Sometimes, we believe things that aren’t true so that they can become so. This is more effective than it sounds, especially if we consider how we already live, in part, in an intangible reality made up of beliefs that shouldn’t be true. If we truly released all of our unexamined prejudices related to gender, race, class, physicality and conventions of physical attractiveness, religious affiliation, and so on…well, our world would be very different. The shift in personal perspective influences the behavior, which then has an effect on economics, legislation, and artistic expression among many other things. As well as the effects of prejudice, privilege, and oppression on culture, society, and civilization, there remains an effect upon the individual psyche that does not simply dissipate when an individual quits investing belief in those prejudices. This investment can even be done passively, taking for granted that these notions are true, and therefore not even noticing that they are notions; what’s required to negate this is not conscious effort, but insight. (Or circumstances to the contrary. That works, too. It’s nigh impossible with some issues to find or cultivate such a circumstance, but I think that should principally be effective because I personally believe in a “real world” outside of our minds and beyond our psychological projections. So, it’s not always a matter of blacksmything internal work or silversmyth reframing.)
There are some things that do dissipate when they’re no longer believed in. This doesn’t mean that honor, duty, purpose, principles, values, virtues, the pursuit of truth, and even reasoning are unworthy of sustaining just because they don’t technically exist if people don’t believe in them.
The notion of potential effect forms the centerpiece of a process that I like to call silversmything. This is the actualization of potential. That’s silversmything in its positive form.
The first lesson that I had in silversmything was in its negative form: willful ignorance of notions unworthy of attention.
We have no dominion, directly over the attitudes that other people would have towards us, although I was also taught that I could influence other people’s attitudes with my own behavior. To this point, I invested too much of my early life. I did my best not to get caught in someone else’s crosshairs, and had hostility and vitriol heaped upon me anyway.
The potential for the next attack became a constant preoccupation, which had the same effects of an actual attack anyway except that I would be doing it to myself. Although, I wouldn’t have “done it to myself” had that first attack never happened, or if I’d attributed it to something other than an irrepressible evil innate to me, or…this next thing.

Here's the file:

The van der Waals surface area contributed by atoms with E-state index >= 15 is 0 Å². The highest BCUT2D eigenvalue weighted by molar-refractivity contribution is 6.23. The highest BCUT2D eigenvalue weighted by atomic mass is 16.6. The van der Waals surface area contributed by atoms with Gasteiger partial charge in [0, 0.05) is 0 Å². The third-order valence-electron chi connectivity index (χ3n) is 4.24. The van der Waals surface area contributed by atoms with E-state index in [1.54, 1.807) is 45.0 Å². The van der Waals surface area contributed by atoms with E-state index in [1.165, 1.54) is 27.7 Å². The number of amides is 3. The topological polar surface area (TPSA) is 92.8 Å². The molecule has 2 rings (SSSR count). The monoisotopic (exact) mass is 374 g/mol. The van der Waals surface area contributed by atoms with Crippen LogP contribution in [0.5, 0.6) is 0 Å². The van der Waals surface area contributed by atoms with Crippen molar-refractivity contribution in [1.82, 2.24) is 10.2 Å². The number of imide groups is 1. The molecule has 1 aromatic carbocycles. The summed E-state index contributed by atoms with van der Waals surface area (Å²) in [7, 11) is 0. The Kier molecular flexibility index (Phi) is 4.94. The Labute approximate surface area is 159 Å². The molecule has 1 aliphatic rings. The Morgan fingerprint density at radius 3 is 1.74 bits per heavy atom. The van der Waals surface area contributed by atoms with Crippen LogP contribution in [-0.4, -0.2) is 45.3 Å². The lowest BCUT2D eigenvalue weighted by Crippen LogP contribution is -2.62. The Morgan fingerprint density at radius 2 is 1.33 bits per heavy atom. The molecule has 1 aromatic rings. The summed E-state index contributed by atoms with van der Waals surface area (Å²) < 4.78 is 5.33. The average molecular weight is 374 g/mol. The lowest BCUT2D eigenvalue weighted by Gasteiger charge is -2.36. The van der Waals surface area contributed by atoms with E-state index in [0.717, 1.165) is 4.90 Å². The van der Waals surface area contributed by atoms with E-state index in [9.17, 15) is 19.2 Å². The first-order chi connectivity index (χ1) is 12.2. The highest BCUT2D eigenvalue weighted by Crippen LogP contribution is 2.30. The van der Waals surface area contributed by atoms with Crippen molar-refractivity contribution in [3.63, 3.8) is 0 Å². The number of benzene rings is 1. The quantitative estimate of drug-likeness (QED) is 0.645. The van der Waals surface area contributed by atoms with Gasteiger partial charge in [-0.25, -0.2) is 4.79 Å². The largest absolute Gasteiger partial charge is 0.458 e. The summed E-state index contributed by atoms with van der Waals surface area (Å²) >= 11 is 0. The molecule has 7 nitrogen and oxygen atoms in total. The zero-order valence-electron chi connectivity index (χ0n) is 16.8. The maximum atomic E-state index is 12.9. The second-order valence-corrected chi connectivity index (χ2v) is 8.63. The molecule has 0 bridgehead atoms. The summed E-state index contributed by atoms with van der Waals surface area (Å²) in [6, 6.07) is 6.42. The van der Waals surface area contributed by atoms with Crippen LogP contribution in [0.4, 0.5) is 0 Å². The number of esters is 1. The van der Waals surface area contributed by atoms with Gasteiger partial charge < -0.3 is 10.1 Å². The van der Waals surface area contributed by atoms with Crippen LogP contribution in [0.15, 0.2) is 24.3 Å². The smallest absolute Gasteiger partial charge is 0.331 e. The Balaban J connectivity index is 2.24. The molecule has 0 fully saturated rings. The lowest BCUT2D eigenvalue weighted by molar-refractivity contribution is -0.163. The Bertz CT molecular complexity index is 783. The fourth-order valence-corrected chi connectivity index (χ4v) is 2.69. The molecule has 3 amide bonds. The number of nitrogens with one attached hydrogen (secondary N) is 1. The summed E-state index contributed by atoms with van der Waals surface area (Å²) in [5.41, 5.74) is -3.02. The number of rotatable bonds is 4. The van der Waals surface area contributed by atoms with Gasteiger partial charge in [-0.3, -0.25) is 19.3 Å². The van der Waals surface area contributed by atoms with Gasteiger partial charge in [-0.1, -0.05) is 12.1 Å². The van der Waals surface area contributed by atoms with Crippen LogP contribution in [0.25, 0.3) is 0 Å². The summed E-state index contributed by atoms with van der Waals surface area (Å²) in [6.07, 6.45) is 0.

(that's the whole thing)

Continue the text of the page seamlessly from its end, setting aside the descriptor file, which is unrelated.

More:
I never got the concept of “just ignore them.” Wasn’t responding to environmental stimuli a sign of life? Life was misery.
Until, that is, I overheard a schoolteacher advising another student to, “Look inside yourself for the switch that says ‘care for what other people think’ and flick it OFF.”
Maybe I’m less of a conceptual learner and more of a tactile-kinaesthetic learner, because the way my teacher put it just cleared up all sorts of distortions that had prevented me from enjoying life.
That’s the distinction that I would make between this “perishing the thought” and mere repression, denial, or delusion that comes about from inappropriately willful ignorance. In the latter three cases, what one resists will persist. In basic silversmything, that which is unworthy of attention will dissipate. So, it probably did really help that, when I heard this, it was a matter of shaking off a habit I’d taken to that wasn’t appropriately responsive to the situations, rather than trying to cultivate ignorance while still being mired in some very real, inescapable, undeniable circumstances.
If only this worked the other way, too, that I’d still be bothered by the unmet needs or violated boundaries of other people when I should be so bothered, but this method really is a privilege (which, as I just mentioned, can be revoked…for the wrong reasons, as well as perhaps some contextually correct reasons.)
At the same time, another result would be essentially staying within one’s boundaries. It was none of my business, really, what other people thought about me…at least, to the extent to which I had concerned myself.